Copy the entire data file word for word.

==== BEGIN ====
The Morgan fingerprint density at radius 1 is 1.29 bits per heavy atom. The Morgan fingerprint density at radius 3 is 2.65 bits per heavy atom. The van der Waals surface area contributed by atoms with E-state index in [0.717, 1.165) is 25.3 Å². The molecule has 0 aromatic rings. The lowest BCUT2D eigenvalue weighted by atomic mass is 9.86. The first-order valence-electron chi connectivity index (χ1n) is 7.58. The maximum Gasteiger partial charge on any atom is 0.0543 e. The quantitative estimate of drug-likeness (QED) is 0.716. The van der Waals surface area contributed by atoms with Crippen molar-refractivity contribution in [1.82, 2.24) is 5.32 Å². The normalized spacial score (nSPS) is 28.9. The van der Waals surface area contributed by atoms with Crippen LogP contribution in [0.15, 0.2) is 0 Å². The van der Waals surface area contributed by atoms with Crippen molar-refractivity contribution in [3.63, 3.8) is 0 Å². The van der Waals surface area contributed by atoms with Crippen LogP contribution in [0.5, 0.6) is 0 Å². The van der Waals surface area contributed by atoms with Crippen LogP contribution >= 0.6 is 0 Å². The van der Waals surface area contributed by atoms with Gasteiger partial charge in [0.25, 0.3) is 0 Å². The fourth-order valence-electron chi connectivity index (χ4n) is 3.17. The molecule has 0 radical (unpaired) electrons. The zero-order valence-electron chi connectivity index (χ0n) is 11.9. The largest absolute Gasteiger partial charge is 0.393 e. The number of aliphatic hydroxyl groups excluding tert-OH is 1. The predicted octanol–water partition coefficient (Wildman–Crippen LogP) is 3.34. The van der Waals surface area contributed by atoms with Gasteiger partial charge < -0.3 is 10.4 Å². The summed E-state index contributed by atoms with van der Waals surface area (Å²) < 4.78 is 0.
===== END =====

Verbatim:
The Morgan fingerprint density at radius 1 is 1.29 bits per heavy atom. The Morgan fingerprint density at radius 3 is 2.65 bits per heavy atom. The van der Waals surface area contributed by atoms with E-state index in [0.717, 1.165) is 25.3 Å². The molecule has 0 aromatic rings. The lowest BCUT2D eigenvalue weighted by atomic mass is 9.86. The first-order valence-electron chi connectivity index (χ1n) is 7.58. The maximum Gasteiger partial charge on any atom is 0.0543 e. The quantitative estimate of drug-likeness (QED) is 0.716. The van der Waals surface area contributed by atoms with Crippen molar-refractivity contribution in [1.82, 2.24) is 5.32 Å². The normalized spacial score (nSPS) is 28.9. The van der Waals surface area contributed by atoms with Crippen LogP contribution in [0.15, 0.2) is 0 Å². The van der Waals surface area contributed by atoms with Crippen molar-refractivity contribution in [3.63, 3.8) is 0 Å². The van der Waals surface area contributed by atoms with Crippen LogP contribution in [0.5, 0.6) is 0 Å². The van der Waals surface area contributed by atoms with Crippen LogP contribution >= 0.6 is 0 Å². The van der Waals surface area contributed by atoms with Gasteiger partial charge in [0.25, 0.3) is 0 Å². The fourth-order valence-electron chi connectivity index (χ4n) is 3.17. The molecule has 0 radical (unpaired) electrons. The zero-order valence-electron chi connectivity index (χ0n) is 11.9. The largest absolute Gasteiger partial charge is 0.393 e. The number of aliphatic hydroxyl groups excluding tert-OH is 1. The predicted octanol–water partition coefficient (Wildman–Crippen LogP) is 3.34. The van der Waals surface area contributed by atoms with Gasteiger partial charge < -0.3 is 10.4 Å². The summed E-state index contributed by atoms with van der Waals surface area (Å²) < 4.78 is 0.